IFTNEXT Newsletter

IFTNext Newsletter

Inspiring Innovation to Feed the Future and Beyond 

Researched and written weekly by the editorial team of Food Technology magazine, the IFTNEXT Newsletter explores what are, arguably, the next big things in the science of food through reporting of scientific breakthroughs, leading-edge technology, novel food components, and transdisciplinary R&D.

For the of week May 26, 2020

oranges

Molecule in oranges, tangerines could reverse obesity

Researchers at Western University have identified a molecule found in oranges and tangerines that could hold the key to reversing obesity and regressing plaque build-up in arteries.
May 25, 2020
oranges

Molecule in oranges, tangerines could reverse obesity

Researchers at Western University have identified a molecule found in oranges and tangerines that could hold the key to reversing obesity and regressing plaque build-up in arteries.
May 25, 2020
Suvie: a smart countertop appliance

New appliance refrigerates, stores, and cooks meals

Before the emergence of COVID-19 and stay-at-home orders, one of the biggest complaints of busy individuals was not having time to prepare and cook balanced meals. A new appliance shows promise in solving that problem—for those who can afford it.
May 22, 2020
chocolate bars

Identifying chocolate using its ‘fingerprints’

Researchers from Towson University developed a method for determining where a particular chocolate was produced using its chemical “fingerprint,” with the hopes that it could one day be used to trace the chocolate back to the farm that grew the beans.
May 21, 2020
Suvie: a smart countertop appliance

New appliance refrigerates, stores, and cooks meals

Before the emergence of COVID-19 and stay-at-home orders, one of the biggest complaints of busy individuals was not having time to prepare and cook balanced meals. A new appliance shows promise in solving that problem—for those who can afford it.
May 22, 2020
chocolate bars

Identifying chocolate using its ‘fingerprints’

Researchers from Towson University developed a method for determining where a particular chocolate was produced using its chemical “fingerprint,” with the hopes that it could one day be used to trace the chocolate back to the farm that grew the beans.
May 21, 2020

More from IFTNEXT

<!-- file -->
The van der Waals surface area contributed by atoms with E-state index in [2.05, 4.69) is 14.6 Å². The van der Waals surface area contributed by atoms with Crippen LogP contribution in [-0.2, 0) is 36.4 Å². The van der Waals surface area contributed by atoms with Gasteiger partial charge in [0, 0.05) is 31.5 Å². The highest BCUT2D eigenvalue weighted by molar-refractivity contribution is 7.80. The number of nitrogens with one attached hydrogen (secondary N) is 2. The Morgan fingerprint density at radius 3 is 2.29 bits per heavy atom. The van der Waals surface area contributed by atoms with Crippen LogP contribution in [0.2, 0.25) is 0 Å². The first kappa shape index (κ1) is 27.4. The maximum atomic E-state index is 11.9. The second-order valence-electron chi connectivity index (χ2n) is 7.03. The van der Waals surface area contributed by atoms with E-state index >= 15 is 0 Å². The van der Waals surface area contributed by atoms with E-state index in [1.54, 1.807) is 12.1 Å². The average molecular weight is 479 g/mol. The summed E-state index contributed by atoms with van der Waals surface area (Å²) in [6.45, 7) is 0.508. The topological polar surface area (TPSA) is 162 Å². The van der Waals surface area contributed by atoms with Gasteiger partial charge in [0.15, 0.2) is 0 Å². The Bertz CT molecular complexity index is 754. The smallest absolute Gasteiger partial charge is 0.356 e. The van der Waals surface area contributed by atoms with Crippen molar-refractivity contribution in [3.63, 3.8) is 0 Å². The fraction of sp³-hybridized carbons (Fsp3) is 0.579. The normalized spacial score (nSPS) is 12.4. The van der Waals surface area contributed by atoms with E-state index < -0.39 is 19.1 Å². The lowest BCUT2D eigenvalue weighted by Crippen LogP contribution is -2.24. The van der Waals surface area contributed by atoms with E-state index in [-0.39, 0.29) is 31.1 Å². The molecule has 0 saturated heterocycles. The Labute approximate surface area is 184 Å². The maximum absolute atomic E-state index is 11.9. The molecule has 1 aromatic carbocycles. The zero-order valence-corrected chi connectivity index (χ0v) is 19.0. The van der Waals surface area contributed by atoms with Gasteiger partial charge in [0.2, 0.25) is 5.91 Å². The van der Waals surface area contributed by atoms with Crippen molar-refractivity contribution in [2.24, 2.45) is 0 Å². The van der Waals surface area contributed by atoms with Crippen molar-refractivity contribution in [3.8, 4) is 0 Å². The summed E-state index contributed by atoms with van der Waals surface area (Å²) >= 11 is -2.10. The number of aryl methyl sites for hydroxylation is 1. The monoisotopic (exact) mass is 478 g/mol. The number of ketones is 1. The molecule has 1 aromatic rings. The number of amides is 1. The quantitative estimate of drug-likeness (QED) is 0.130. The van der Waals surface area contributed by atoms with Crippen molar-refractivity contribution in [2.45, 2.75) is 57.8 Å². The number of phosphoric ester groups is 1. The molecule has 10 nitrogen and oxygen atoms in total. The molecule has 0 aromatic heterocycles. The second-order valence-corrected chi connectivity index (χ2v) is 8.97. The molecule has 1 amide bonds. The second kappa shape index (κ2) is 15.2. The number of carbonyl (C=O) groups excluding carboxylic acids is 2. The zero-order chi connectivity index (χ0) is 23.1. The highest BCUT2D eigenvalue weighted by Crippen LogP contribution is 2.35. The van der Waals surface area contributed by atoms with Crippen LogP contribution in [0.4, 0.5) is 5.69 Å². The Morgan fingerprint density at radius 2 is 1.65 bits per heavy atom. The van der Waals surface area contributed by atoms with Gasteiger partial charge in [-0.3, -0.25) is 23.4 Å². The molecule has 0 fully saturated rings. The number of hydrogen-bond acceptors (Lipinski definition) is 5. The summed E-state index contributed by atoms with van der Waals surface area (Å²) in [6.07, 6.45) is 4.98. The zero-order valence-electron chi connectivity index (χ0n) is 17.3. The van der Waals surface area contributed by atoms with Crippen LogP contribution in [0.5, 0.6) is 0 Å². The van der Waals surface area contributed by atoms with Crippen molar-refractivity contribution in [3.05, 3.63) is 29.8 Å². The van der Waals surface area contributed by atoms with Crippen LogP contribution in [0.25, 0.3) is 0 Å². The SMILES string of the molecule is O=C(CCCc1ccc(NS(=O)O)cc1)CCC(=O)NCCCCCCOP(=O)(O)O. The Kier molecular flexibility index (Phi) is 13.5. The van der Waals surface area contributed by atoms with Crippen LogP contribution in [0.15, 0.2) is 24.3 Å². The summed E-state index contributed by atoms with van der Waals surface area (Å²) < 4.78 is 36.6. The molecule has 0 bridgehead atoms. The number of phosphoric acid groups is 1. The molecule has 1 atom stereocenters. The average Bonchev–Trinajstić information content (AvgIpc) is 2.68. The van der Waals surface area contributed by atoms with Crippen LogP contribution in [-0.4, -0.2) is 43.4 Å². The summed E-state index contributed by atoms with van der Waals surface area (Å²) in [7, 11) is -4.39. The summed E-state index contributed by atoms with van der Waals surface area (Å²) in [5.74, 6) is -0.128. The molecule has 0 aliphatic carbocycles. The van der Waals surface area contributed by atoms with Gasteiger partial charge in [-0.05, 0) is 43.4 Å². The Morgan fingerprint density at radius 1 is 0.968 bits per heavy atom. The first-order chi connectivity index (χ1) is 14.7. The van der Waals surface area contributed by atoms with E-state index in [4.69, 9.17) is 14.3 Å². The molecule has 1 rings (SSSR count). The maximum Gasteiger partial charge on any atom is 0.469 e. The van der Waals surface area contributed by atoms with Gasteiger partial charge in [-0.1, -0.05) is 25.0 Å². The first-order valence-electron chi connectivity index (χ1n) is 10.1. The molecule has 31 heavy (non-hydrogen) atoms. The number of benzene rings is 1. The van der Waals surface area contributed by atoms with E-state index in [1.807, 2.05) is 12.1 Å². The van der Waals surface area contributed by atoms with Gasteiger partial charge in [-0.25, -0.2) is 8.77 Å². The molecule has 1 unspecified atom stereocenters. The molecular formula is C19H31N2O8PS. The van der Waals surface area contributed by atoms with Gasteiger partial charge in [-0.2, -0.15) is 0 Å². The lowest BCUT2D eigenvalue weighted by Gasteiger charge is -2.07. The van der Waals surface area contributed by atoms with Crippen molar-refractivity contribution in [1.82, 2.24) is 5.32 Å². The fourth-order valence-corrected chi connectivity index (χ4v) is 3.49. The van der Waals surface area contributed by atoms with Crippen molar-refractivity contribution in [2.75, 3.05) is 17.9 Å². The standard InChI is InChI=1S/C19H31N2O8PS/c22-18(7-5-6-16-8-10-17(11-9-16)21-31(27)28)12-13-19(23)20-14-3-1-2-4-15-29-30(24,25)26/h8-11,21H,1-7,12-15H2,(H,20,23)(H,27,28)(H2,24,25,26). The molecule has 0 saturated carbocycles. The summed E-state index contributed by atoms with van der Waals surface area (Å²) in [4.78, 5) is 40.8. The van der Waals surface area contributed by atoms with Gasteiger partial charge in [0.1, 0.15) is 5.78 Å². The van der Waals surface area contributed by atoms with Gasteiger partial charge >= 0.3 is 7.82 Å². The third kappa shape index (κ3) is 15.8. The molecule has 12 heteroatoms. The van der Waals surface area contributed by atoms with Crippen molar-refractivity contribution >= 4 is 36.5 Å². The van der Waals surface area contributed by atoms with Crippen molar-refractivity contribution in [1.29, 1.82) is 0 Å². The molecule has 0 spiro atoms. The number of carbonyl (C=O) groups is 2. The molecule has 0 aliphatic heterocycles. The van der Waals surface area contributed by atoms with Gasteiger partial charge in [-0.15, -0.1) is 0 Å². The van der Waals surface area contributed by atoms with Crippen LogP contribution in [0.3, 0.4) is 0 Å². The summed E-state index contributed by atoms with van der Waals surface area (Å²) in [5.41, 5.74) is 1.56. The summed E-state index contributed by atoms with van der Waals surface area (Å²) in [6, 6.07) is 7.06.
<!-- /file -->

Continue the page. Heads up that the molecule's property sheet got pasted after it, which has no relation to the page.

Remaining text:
Milk Money Kitchens wins $30,000 to help launch food businesses in New York

The food business is “brutal,” says Nancy Preston, a U.S. Army veteran who decided in Iraq that she wanted to work in that business. After learning more about the barriers to entry including the incredible financial risk, little access to capital, and a high likelihood of failure, Preston and her husband decided that instead of opening their own café or food truck, they’d focus on helping simplify the process for other food entrepreneurs.

Amino acid plays a role in durian fruit’s stinky smell

The durian fruit stinks. Literally. The fruit from Southeast Asia is said to at best smell like rotten onions. Now, new research has found that an amino acid plays a role in giving the durian fruit its notorious smell.

Interrupting the reproductive cycle for Aspergillus

For as long as humans have been growing food crops, pests and pathogens have been attacking them. For one fungal pathogen, scientists in the United Kingdom have figured out a way to use its own biology to prevent it from destroying crops.

NASA technology put to use to make ‘meat’ from air

Air Protein has developed a method of making meat analogues out of carbon dioxide. Based on NASA ideas about how to grow food on board long journey spacecraft, Air Protein says its technology can create protein in a matter of hours and without the use of any arable land.

Method may help keep raw eggs safe

A team of researchers in Australia developed a method to decontaminate the surface of eggs without affecting the quality of the eggs.

Whiskey webs may help identify counterfeit spirits

Whiskey webs—the web-like pattern that forms when drops of whiskey dry up—might be used to identify counterfeit American whiskey, according to a study published in ACS Nano.